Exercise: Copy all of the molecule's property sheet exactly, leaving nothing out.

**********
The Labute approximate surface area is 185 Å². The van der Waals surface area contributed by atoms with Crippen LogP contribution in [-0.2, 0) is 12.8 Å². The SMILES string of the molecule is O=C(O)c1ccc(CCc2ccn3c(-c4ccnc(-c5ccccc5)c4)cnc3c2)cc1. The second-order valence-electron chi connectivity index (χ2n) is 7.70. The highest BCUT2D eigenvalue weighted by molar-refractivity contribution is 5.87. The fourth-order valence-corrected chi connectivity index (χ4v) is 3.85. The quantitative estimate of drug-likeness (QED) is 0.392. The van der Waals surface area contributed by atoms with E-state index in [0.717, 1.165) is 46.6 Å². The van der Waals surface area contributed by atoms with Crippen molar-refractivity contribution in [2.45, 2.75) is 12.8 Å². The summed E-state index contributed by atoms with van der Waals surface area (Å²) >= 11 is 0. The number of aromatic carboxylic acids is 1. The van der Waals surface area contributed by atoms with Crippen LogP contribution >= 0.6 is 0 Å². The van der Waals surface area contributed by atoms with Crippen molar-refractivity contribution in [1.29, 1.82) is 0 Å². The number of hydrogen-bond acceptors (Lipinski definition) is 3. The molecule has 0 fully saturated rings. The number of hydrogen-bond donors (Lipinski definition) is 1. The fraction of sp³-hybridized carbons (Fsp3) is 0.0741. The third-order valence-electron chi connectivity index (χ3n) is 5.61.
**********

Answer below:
The Labute approximate surface area is 185 Å². The van der Waals surface area contributed by atoms with Crippen LogP contribution in [-0.2, 0) is 12.8 Å². The SMILES string of the molecule is O=C(O)c1ccc(CCc2ccn3c(-c4ccnc(-c5ccccc5)c4)cnc3c2)cc1. The second-order valence-electron chi connectivity index (χ2n) is 7.70. The highest BCUT2D eigenvalue weighted by molar-refractivity contribution is 5.87. The fourth-order valence-corrected chi connectivity index (χ4v) is 3.85. The quantitative estimate of drug-likeness (QED) is 0.392. The van der Waals surface area contributed by atoms with E-state index in [0.717, 1.165) is 46.6 Å². The van der Waals surface area contributed by atoms with Crippen molar-refractivity contribution in [2.45, 2.75) is 12.8 Å². The summed E-state index contributed by atoms with van der Waals surface area (Å²) >= 11 is 0. The number of aromatic carboxylic acids is 1. The van der Waals surface area contributed by atoms with Crippen LogP contribution >= 0.6 is 0 Å². The van der Waals surface area contributed by atoms with Crippen molar-refractivity contribution in [1.29, 1.82) is 0 Å². The number of hydrogen-bond acceptors (Lipinski definition) is 3. The molecule has 0 fully saturated rings. The number of hydrogen-bond donors (Lipinski definition) is 1. The fraction of sp³-hybridized carbons (Fsp3) is 0.0741. The third-order valence-electron chi connectivity index (χ3n) is 5.61.